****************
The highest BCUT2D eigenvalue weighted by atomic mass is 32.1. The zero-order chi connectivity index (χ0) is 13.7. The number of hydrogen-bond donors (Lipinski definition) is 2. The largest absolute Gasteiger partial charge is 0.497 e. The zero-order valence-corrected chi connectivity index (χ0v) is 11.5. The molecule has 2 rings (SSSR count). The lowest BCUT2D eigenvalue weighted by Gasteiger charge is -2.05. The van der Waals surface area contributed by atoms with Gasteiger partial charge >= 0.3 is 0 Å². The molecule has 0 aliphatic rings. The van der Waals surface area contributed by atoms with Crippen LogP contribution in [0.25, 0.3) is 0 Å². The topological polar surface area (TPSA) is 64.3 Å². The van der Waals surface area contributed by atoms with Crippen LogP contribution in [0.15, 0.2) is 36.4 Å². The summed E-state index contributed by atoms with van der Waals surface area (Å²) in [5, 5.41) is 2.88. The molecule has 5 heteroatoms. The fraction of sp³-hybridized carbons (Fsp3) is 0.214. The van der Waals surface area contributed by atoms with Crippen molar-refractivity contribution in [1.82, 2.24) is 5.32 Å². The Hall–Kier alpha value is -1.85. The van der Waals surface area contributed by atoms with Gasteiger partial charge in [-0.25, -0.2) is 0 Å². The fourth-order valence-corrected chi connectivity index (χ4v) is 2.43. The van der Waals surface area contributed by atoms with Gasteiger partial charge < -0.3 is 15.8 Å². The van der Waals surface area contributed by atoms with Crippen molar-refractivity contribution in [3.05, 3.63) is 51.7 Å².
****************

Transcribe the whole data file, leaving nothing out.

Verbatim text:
The highest BCUT2D eigenvalue weighted by atomic mass is 32.1. The zero-order chi connectivity index (χ0) is 13.7. The number of hydrogen-bond donors (Lipinski definition) is 2. The largest absolute Gasteiger partial charge is 0.497 e. The zero-order valence-corrected chi connectivity index (χ0v) is 11.5. The molecule has 2 rings (SSSR count). The lowest BCUT2D eigenvalue weighted by Gasteiger charge is -2.05. The van der Waals surface area contributed by atoms with Gasteiger partial charge >= 0.3 is 0 Å². The molecule has 0 aliphatic rings. The van der Waals surface area contributed by atoms with Crippen LogP contribution in [0.25, 0.3) is 0 Å². The topological polar surface area (TPSA) is 64.3 Å². The van der Waals surface area contributed by atoms with Crippen LogP contribution in [0.15, 0.2) is 36.4 Å². The summed E-state index contributed by atoms with van der Waals surface area (Å²) in [5, 5.41) is 2.88. The molecule has 5 heteroatoms. The fraction of sp³-hybridized carbons (Fsp3) is 0.214. The van der Waals surface area contributed by atoms with Crippen molar-refractivity contribution in [1.82, 2.24) is 5.32 Å². The Hall–Kier alpha value is -1.85. The van der Waals surface area contributed by atoms with Gasteiger partial charge in [-0.25, -0.2) is 0 Å². The fourth-order valence-corrected chi connectivity index (χ4v) is 2.43. The van der Waals surface area contributed by atoms with Gasteiger partial charge < -0.3 is 15.8 Å². The van der Waals surface area contributed by atoms with Crippen molar-refractivity contribution in [3.05, 3.63) is 51.7 Å².